8. Perseverance: Finish what you start even when it is difficult. Don't give up when faced with obstacles. Complete all tasks and assignments to the best of your ability.

  9. Courage: Face challenges directly. Speak up for yourself and others even when it may be unpopular. Ask for help when you need it. Recognize risks and dangers and do not take unwise chances to please others.

  10. Optimism: Have a positive attitude. See challenges as opportunities. Think, speak and act to make the world a better place. Have hope for the future.

8. Blueprint for LifeWork Designs Competencies

Career development and curriculum experts have determined that eleven career development competencies are essential for success in 21st century careers. The following 11 competencies are imbedded in all Real Game learning activities:

  1. Build and Maintain a Positive Self-Image

  2. Interact Positively and Effectively with Others

  3. Change and Grow Throughout One's Life

  4. Participate in Lifelong Learning

  5. Locate and Effectively Use Career Information

  6. Understand Relationships Between Work, the Economy, and Society

  7. Secure or Create and Maintain Work

  8. Make Life/Work Enhancing Decisions

  9. Maintain Balanced Life and Work Roles

  10. Understand the Changing Nature of Life/Work Roles

  11. Manage One's Life/Work Building Process


9. Making Soft Skills Real

Character Traits, Essential Skills and the High Five are among the "soft skills" employers want in candidates for entry level employment. Students must learn that they are critical to success in any career path and in their lives, and become purposeful in learning and practising them.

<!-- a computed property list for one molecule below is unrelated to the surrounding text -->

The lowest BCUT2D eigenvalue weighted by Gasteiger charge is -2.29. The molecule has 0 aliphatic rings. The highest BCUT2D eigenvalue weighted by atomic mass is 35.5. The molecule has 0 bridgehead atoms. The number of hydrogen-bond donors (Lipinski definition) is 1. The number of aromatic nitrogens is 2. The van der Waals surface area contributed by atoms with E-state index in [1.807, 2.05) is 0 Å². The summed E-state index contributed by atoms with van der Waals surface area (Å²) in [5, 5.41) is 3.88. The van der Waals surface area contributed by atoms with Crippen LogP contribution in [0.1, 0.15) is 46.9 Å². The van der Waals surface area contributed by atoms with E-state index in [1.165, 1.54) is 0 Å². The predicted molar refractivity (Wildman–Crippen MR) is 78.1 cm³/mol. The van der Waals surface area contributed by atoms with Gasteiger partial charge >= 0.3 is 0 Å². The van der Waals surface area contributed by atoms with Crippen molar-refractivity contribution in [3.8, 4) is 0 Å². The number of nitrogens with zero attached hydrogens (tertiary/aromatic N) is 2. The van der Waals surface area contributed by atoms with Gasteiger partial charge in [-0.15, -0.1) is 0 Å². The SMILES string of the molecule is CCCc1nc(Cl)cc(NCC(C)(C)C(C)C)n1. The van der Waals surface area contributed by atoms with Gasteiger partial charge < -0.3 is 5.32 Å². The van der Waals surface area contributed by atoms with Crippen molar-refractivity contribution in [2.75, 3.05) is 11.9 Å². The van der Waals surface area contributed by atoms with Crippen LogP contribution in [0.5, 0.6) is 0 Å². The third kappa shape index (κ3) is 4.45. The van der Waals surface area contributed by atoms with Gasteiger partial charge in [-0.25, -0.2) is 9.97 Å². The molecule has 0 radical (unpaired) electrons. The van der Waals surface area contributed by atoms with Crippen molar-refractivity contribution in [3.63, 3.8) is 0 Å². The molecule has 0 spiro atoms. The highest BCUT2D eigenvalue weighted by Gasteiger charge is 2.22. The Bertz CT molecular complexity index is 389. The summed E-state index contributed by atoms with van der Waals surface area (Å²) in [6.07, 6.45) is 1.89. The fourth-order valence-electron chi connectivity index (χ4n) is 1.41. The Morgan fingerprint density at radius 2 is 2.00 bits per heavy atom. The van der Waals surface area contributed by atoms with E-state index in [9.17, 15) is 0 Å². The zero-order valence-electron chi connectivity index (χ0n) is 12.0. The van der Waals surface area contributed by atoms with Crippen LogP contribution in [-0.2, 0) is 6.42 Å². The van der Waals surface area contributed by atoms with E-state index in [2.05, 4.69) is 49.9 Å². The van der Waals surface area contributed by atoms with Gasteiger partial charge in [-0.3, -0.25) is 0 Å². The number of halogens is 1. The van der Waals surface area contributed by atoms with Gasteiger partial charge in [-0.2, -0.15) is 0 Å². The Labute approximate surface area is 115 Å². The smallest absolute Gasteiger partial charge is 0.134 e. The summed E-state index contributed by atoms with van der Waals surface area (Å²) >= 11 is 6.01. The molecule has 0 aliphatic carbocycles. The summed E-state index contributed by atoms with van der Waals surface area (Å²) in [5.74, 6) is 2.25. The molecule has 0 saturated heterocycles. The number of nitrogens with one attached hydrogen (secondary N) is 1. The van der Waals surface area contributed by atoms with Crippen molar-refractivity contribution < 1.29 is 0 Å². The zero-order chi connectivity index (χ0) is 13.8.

You are encouraged to have your students create Essential Workplace Skills and Character Traits posters. Your Art teacher might help by having these posters created in Art class. A parent or a local graphics or public relations firm might help.

Try to make references to the High Five, Essential Skills and Character Traits in every session. Questions like, "How has your character shown good character today?", "Which of the High Five were you demonstrating when you just said .... ?", "Which Essential Skill was needed to do that?", will ignite discussions that ingrain these key issues in students' consciousness.

Some facilitators like to have "themes of the week." If for example, you will be playing The Real Game over several weeks, you could have a different theme each week. Week 1 might be the High Five principle "Follow Your Heart", Week 7 might be the Character Trait "Integrity", and so on. The theme of the week could be highlighted on a sign that students see as they enter the class. Use your own imagination in finding ways to bring these critical "soft skills" and attitudes into focus for students.

10. Interdisciplinary Learning

Interdisciplinary teaching can increase student learning and engagement. Through interdisciplinary projects students develop a more complete understanding of complex issues and real world problems. You are encouraged to invite academic subject teachers to join you in delivering elements of The Real Game. For example, Math teachers can help with sessions where numeric calculations are important (i.e., budgeting), Geography teachers can help with vacation planning, English teachers can co-facilitate sessions where reading, writing, oral communication, document use and new vocabulary are featured. Teachers can also align activities and homework assignments in their classes with The Real Game learning objectives to further engage students in learning mastery

11. Understanding the Terms

Before launching The Real Game you need to establish definitions of and distinctions between the terms job, occupation, and career.

Job:  A work role (paid or volunteer) with a specific organization in a specific place (e.g., Civil Engineer at ABC Construction, Volunteer Guide at Riverside Fish Hatchery, Math Teacher at Confederation High, or Cashier at Pleasantville Drug Store. No two jobs are exactly the same.